I’m not sure how widespread or how hard a line, but don’t some places also have general guidelines/maximums on how many Masses a day priests should say? It’s vital for the priests’ well-being. Otherwise they’d be run ragged – reminds people (and bishops) to look a little beyond themselves and the “we have ALWAYS had the ____(time) Mass here and that must NEVER change!” mentality and stop treating priests as bottomless sacramental pez dispensers.
    Adding more Masses to create smaller assemblies would cause/exacerbate more problems than it would solve.

    [Perhaps you might let priests make these determinations.]

  23. bwfackler says:

    We in Slovakia, the country immediately to the south from Poland, had all masses and all public religious services cancelled for 2 weeks by order of the government. Our priests and bishops are only offering us services streaming online.

  24. mamajen says:

    My diocese just issued some GREAT guidelines. So far our masses are not limited in any way…but governor is starting to limit large gatherings so we will see. Sadly few parishes have large numbers but mine is usually packed with four weekend masses.

    They are asking janitorial staff to wipe down surfaces and books after each mass…that seems labor-intensive but addresses my previous concern. They also have asked people to stop “non-liturgical” practices of hand-holding, priest blessing non-communicants with hand on head. Recommend eliminating sign of peace. No Precious Blood distribution. Communion on tongue NOT banned, but only priest may distribute that way.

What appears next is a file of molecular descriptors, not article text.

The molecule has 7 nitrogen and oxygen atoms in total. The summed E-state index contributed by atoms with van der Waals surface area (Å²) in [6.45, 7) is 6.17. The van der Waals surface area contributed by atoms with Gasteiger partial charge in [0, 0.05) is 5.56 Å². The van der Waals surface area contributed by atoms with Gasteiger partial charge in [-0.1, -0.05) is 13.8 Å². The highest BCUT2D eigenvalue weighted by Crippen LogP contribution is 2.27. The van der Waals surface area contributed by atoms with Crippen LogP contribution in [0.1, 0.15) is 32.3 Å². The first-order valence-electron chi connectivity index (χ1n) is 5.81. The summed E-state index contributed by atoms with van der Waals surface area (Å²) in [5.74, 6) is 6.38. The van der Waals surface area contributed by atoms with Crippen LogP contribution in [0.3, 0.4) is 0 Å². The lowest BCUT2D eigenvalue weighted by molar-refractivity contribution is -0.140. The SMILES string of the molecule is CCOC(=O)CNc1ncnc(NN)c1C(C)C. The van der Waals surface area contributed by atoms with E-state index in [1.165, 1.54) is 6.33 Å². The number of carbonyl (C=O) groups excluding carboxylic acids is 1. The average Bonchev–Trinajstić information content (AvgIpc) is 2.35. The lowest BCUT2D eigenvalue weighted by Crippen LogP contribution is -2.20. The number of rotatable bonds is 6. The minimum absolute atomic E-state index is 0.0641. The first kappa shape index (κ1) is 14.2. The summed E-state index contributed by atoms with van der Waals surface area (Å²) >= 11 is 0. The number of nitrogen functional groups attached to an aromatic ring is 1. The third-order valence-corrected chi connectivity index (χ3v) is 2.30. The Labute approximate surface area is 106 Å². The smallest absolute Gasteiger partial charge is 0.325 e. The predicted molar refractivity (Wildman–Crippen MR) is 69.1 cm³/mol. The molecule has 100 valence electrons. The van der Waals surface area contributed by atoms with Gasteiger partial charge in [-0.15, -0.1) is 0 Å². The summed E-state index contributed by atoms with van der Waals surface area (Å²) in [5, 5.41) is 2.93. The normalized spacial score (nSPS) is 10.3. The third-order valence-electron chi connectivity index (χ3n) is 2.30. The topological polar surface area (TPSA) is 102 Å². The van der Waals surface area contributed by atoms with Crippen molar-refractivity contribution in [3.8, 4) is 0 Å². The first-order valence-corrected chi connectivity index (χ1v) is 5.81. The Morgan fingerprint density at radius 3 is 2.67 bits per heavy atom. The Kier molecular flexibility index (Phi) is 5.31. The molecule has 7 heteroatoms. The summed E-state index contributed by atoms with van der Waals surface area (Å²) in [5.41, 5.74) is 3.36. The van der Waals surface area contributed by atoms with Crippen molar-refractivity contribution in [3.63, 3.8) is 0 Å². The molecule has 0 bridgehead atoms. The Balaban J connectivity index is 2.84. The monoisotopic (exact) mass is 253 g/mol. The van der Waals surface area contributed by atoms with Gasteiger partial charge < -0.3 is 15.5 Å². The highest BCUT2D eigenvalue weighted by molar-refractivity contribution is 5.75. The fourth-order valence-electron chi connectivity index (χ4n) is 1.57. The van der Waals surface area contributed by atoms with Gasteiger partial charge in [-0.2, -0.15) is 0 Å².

Reminder that sick have no obligation and a dispensation for those most at risk.

    Really pleasantly surprised at the level-headed response and the respect for those who receive on the tongue.

  25. dcntodd says:

    Father Z: [Perhaps you might let priests make these determinations.] Is that up to the priest to determine or is it the decision of the bishop?

  26. khouri says:

    Fr. Z, great idea of you live in one of those rare places where a good shepherd is bishop and Masses continue. If like most of us happen to live in dioceses where bad shepherds rule there are no public Masses.
    The most heartbreaking thing is to offer Mass in a totally empty church, knowing that people are longing for the Mass. Bishops after the heart of the world will have much to answer for on the Last Day. Misguided gutless wonders. God uphold and strengthen the bishops who are letting priests offer public Masses.

  27. khouri says:

    Why are not more bishops following the example of the good Bishop Olson of Ft Worth allowing the distribution of Holy Communion with precautions?